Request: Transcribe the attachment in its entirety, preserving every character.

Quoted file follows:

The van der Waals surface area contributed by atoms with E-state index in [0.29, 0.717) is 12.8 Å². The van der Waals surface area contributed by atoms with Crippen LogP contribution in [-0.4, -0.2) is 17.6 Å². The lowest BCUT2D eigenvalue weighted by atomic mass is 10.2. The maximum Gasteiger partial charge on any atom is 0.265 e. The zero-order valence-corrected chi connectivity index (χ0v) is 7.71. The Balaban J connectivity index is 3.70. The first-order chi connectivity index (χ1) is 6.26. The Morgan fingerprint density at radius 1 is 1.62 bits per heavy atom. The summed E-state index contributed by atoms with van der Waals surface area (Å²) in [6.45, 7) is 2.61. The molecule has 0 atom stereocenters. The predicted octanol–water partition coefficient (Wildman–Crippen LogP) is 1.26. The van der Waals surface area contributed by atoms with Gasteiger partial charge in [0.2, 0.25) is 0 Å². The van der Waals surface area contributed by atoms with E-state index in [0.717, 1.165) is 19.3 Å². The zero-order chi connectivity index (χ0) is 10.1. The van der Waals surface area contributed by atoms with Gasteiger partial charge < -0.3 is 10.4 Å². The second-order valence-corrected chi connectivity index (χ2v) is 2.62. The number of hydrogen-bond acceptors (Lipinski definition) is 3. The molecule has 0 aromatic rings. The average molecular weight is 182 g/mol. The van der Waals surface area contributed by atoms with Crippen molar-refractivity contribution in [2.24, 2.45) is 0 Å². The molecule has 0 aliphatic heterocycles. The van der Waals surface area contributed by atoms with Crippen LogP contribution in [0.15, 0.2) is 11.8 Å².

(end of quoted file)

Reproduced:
The van der Waals surface area contributed by atoms with E-state index in [0.29, 0.717) is 12.8 Å². The van der Waals surface area contributed by atoms with Crippen LogP contribution in [-0.4, -0.2) is 17.6 Å². The lowest BCUT2D eigenvalue weighted by atomic mass is 10.2. The maximum Gasteiger partial charge on any atom is 0.265 e. The zero-order valence-corrected chi connectivity index (χ0v) is 7.71. The Balaban J connectivity index is 3.70. The first-order chi connectivity index (χ1) is 6.26. The Morgan fingerprint density at radius 1 is 1.62 bits per heavy atom. The summed E-state index contributed by atoms with van der Waals surface area (Å²) in [6.45, 7) is 2.61. The molecule has 0 atom stereocenters. The predicted octanol–water partition coefficient (Wildman–Crippen LogP) is 1.26. The van der Waals surface area contributed by atoms with Gasteiger partial charge in [0.2, 0.25) is 0 Å². The van der Waals surface area contributed by atoms with E-state index in [0.717, 1.165) is 19.3 Å². The zero-order chi connectivity index (χ0) is 10.1. The van der Waals surface area contributed by atoms with Gasteiger partial charge < -0.3 is 10.4 Å². The second-order valence-corrected chi connectivity index (χ2v) is 2.62. The number of hydrogen-bond acceptors (Lipinski definition) is 3. The molecule has 0 aromatic rings. The average molecular weight is 182 g/mol. The van der Waals surface area contributed by atoms with Crippen molar-refractivity contribution in [2.24, 2.45) is 0 Å². The molecule has 0 aliphatic heterocycles. The van der Waals surface area contributed by atoms with Crippen LogP contribution in [0.15, 0.2) is 11.8 Å².